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New Left Review 51, May-June 2008

David Laitin on Paul Nugent, Africa Since Independence. Lucid comparative assessment of the trajectories of 50 sub-Saharan states, from colonial inheritance to debt crises and Structural Adjustment.



In Africa Since Independence, Paul Nugent traces the trajectories of sub-Saharan African states from their post World War II anti-colonial movements, a time of hope and optimism, through the early twenty-first century, when many of them, with newly created quasi-democratic institutions, were recovering from state collapse and economic crisis. He offers no governing thesis; his talent lies in sensitively steering between the Scylla and Charybdis of every major debate that has put Africans and Africanists on opposing shores. This includes such concerns as the impact of nationalism on decolonization, the roles of chiefs versus politicians in the transition to independence, the socialist as against the capitalist path to development, whether military rule offered any improvement compared to discredited nationalist leaders, the impact of international financial institutions on African economic growth, the staying power of the current wave of democratization, and whether there are any remaining national foundations for reconstituting Africa’s states—a major agenda, by any measure.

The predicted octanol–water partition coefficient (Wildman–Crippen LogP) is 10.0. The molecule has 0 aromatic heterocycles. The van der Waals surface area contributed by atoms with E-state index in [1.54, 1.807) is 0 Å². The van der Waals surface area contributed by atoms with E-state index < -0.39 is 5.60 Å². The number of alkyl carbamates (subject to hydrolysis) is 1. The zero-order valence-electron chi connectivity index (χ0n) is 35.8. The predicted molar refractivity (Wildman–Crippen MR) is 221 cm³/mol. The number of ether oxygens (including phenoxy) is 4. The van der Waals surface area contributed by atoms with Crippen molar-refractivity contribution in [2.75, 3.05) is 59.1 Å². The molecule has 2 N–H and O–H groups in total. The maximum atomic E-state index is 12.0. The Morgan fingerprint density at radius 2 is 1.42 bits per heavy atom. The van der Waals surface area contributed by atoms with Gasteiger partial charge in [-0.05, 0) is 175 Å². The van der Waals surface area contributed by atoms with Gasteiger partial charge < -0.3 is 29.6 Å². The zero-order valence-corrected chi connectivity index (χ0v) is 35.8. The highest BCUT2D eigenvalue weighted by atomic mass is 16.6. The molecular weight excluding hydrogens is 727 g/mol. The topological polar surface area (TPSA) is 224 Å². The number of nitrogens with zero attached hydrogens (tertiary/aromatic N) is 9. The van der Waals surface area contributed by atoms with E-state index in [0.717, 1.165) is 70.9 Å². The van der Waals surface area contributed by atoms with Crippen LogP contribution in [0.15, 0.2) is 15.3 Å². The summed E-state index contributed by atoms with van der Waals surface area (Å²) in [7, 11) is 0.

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David Laitin, ‘African Outcomes’, NLR 51: £3

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